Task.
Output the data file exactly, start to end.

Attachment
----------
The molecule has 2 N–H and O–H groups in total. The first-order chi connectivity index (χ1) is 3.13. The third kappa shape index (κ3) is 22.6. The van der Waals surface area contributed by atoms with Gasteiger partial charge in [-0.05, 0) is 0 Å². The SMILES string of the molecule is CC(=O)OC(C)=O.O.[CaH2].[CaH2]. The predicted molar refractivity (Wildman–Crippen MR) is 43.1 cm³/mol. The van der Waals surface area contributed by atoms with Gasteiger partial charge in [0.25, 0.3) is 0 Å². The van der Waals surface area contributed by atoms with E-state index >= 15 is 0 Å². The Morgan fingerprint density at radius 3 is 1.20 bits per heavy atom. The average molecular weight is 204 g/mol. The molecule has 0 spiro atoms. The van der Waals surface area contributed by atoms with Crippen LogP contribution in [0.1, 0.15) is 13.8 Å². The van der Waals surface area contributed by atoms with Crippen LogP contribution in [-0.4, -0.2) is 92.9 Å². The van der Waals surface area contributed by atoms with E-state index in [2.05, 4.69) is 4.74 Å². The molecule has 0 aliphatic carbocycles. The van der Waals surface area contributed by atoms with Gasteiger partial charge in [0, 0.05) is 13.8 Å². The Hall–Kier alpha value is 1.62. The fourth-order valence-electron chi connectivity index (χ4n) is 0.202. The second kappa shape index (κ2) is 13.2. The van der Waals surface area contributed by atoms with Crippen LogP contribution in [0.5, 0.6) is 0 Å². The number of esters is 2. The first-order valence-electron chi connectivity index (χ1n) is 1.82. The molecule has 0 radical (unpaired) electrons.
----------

The molecule has 2 N–H and O–H groups in total. The first-order chi connectivity index (χ1) is 3.13. The third kappa shape index (κ3) is 22.6. The van der Waals surface area contributed by atoms with Gasteiger partial charge in [-0.05, 0) is 0 Å². The SMILES string of the molecule is CC(=O)OC(C)=O.O.[CaH2].[CaH2]. The predicted molar refractivity (Wildman–Crippen MR) is 43.1 cm³/mol. The van der Waals surface area contributed by atoms with Gasteiger partial charge in [0.25, 0.3) is 0 Å². The van der Waals surface area contributed by atoms with E-state index >= 15 is 0 Å². The Morgan fingerprint density at radius 3 is 1.20 bits per heavy atom. The average molecular weight is 204 g/mol. The molecule has 0 spiro atoms. The van der Waals surface area contributed by atoms with Crippen LogP contribution in [0.1, 0.15) is 13.8 Å². The van der Waals surface area contributed by atoms with Crippen LogP contribution in [-0.4, -0.2) is 92.9 Å². The van der Waals surface area contributed by atoms with E-state index in [2.05, 4.69) is 4.74 Å². The molecule has 0 aliphatic carbocycles. The van der Waals surface area contributed by atoms with Gasteiger partial charge in [0, 0.05) is 13.8 Å². The Hall–Kier alpha value is 1.62. The fourth-order valence-electron chi connectivity index (χ4n) is 0.202. The second kappa shape index (κ2) is 13.2. The van der Waals surface area contributed by atoms with Crippen LogP contribution in [0.5, 0.6) is 0 Å². The number of esters is 2. The first-order valence-electron chi connectivity index (χ1n) is 1.82. The molecule has 0 radical (unpaired) electrons.